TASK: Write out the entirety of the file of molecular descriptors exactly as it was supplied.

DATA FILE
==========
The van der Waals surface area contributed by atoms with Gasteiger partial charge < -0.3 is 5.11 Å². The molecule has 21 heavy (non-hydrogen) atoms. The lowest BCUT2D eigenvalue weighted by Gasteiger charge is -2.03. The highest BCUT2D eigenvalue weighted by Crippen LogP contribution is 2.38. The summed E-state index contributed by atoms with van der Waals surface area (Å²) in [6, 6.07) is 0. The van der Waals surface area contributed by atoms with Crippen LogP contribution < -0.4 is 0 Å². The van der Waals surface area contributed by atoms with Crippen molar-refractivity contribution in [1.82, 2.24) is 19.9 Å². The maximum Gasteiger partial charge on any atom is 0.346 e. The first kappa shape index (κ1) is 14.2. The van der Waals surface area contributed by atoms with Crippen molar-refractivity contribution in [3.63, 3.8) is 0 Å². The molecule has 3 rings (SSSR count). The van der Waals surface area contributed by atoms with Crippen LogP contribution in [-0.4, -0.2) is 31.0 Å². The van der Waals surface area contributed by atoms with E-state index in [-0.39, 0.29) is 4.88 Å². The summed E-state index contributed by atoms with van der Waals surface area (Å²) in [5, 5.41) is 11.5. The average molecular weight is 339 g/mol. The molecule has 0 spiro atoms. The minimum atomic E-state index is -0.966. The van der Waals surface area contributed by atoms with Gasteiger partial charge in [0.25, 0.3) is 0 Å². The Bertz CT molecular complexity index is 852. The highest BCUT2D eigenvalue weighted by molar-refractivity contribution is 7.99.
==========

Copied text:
The van der Waals surface area contributed by atoms with Gasteiger partial charge < -0.3 is 5.11 Å². The molecule has 21 heavy (non-hydrogen) atoms. The lowest BCUT2D eigenvalue weighted by Gasteiger charge is -2.03. The highest BCUT2D eigenvalue weighted by Crippen LogP contribution is 2.38. The summed E-state index contributed by atoms with van der Waals surface area (Å²) in [6, 6.07) is 0. The van der Waals surface area contributed by atoms with Crippen LogP contribution < -0.4 is 0 Å². The van der Waals surface area contributed by atoms with Crippen molar-refractivity contribution in [1.82, 2.24) is 19.9 Å². The maximum Gasteiger partial charge on any atom is 0.346 e. The first kappa shape index (κ1) is 14.2. The van der Waals surface area contributed by atoms with Crippen molar-refractivity contribution in [3.63, 3.8) is 0 Å². The molecule has 3 rings (SSSR count). The van der Waals surface area contributed by atoms with Crippen LogP contribution in [-0.4, -0.2) is 31.0 Å². The van der Waals surface area contributed by atoms with E-state index in [-0.39, 0.29) is 4.88 Å². The summed E-state index contributed by atoms with van der Waals surface area (Å²) in [5, 5.41) is 11.5. The average molecular weight is 339 g/mol. The molecule has 0 spiro atoms. The minimum atomic E-state index is -0.966. The van der Waals surface area contributed by atoms with Gasteiger partial charge in [0.25, 0.3) is 0 Å². The Bertz CT molecular complexity index is 852. The highest BCUT2D eigenvalue weighted by molar-refractivity contribution is 7.99.